The Olney Big Band is a Maryland jazz orchestra which plays in many venues in the Maryland suburbs around Washington, D.C. We had an opportunity to see them on the lawn of the Potomac campus of the Washington Hebrew Congregation on Father’s Day of this year. They performed recreations of swing band classics, including Stan Kenton’s lush treatment of Stephen Sondheim’s “Send in the Clowns” and Benny Goodman’s “Sing, Sing, Sing” with an extended klezmer segment, ideal for the venue.
…this talented ensemble…performs and renews the vital American art form of big band jazz
More recently, we caught up with the Olney Big Band at the “Festival of Lights,” a holiday festival with a variety of nightly shows at the Visitors Center of the LDS Temple in Kensington (and a multitude of dazzling, electric Christmas lights on the trees outside). This one-night performance included many holiday offerings presented in a jazzy style, including “The Most Wonderful Time of the Year” featuring a vibrant saxophone solo by Bill Klein, and a Chris McDonald arrangement of “God Rest Ye Merry, Gentlemen” which began with a soulful saxophone quintet and moved into a faster swing tempo. An unusual up-tempo rendition was also in store for “Greensleeves,” with unexpected trumpet and saxophone solos.
While the program focused on both secular and sacred Christmas favorites, there were also occasional, clever samples of traditional, non-seasonal big band arrangements, including the Gene Krupa-style drumming from “Sing, Sing, Sing” and a riff from Charlie Barnet’s “Skyliner.” “Santa Claus is Coming to Town,” recalling Michael Bublé’s version, was arranged with pastiches of Count Basie stylings, including a big brassy approach, the famous plink-plank piano manner of Count Basie, and drumming channeled from “April in Paris,” arguably the most famous Basie arrangement.
In “(Everybody’s Waitin’ for) The Man with the Bag,” vocalist Cate Ginsberg’s bright rendition connected well with the audience as she sang this popular Christmas classic made famous by 50s chanteuse Kay Starr. “Let It Snow! Let It Snow! Let It Snow!” featured a pleasingly dissonant moment, somewhat in the style of the Stan Kenton orchestra’s “Great Wall of Sound” to which the Olney aggregation often returns.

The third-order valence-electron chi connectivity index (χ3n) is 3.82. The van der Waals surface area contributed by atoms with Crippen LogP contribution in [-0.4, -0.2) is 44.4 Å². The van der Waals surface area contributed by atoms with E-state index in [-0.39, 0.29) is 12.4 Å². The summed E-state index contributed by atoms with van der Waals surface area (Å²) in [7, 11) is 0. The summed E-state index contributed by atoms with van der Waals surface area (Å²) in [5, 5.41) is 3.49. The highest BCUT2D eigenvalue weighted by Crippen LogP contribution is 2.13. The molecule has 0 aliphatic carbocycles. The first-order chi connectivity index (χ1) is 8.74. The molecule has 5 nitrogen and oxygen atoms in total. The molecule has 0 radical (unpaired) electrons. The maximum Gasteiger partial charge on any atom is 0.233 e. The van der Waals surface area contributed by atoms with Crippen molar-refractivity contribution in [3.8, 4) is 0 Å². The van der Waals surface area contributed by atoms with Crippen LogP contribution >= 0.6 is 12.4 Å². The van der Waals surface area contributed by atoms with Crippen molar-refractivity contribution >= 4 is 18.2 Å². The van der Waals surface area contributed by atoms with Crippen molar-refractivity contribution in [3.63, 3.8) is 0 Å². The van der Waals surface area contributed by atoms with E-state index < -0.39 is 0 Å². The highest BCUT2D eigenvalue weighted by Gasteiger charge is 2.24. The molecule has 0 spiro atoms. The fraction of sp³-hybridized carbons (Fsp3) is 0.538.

Non-holiday fare was also performed, notably “Little Jazz,” a recording trumpet legend Roy Eldridge shared with bandleader Artie Shaw. After Olney Big Band’s Ray Strucker paid a beautiful, extended tribute to the Eldridge trumpet style, the holidays again emerged as the perennial Christmas favorite “Jingle Bells” was sampled at the end of the song. Vocalist Matt Williams came in with his outgoing and fun personality that radiated throughout the auditorium as he jogged on and off stage. He wore a hat reminiscent of Frank Sinatra, wielded a retro-style microphone, and sang “On the Street Where You Live” from Lerner and Loewe’s Broadway classic “My Fair Lady.” He would later perform a warm duet with Cate Ginsberg on “Have Yourself a Merry Little Christmas,” first introduced by Judy Garland in the film “Meet Me in St. Louis.”
Music from the soundtrack from a “A Charlie Brown Christmas” by Vince Guaraldi was next, beginning with “Linus and Lucy” and transitioning to “O Tannenbaum” with the pianist sounding like Guaraldi. “Skating” and “Christmas Time is Here” were performed, the latter with a smooth saxophone solo by Mark Peterson taking on the melodic line. This suite effectively brought back memories for “Peanuts” fans who have watched this beloved Christmas special countless times.
Master of Ceremonies and leader of the band, Dave Cannon, introduced all of the pieces that night and played the trombone. When we asked Mr. Cannon about future performances, he replied: “There is nothing definite yet, but we usually play at the Mid-Atlantic Jazz Festival in February and Olney Days in May. We also play for Blake and Albert Einstein High School’s music department’s fund raisers.” Whatever the venue, we hope others will hear this talented ensemble as it performs and renews the vital American art form of big band jazz.
Running time: Approximately one hour without intermission.
The Olney Big Band performed at the Washington D.C. Temple (The Church of Jesus Christ of Latter-day Saints) Festival of Lights, 9900 Stoneybrook Drive, Kensington, MD 20895. The festival runs through January 2, 2023. Parking and performances are free, but performances require tickets here. It is open from dusk to 9 pm. The Bejing Opera will be performing on New Year’s Eve at 7:30 pm. For more information on upcoming performances by The Olney Big Band, click here.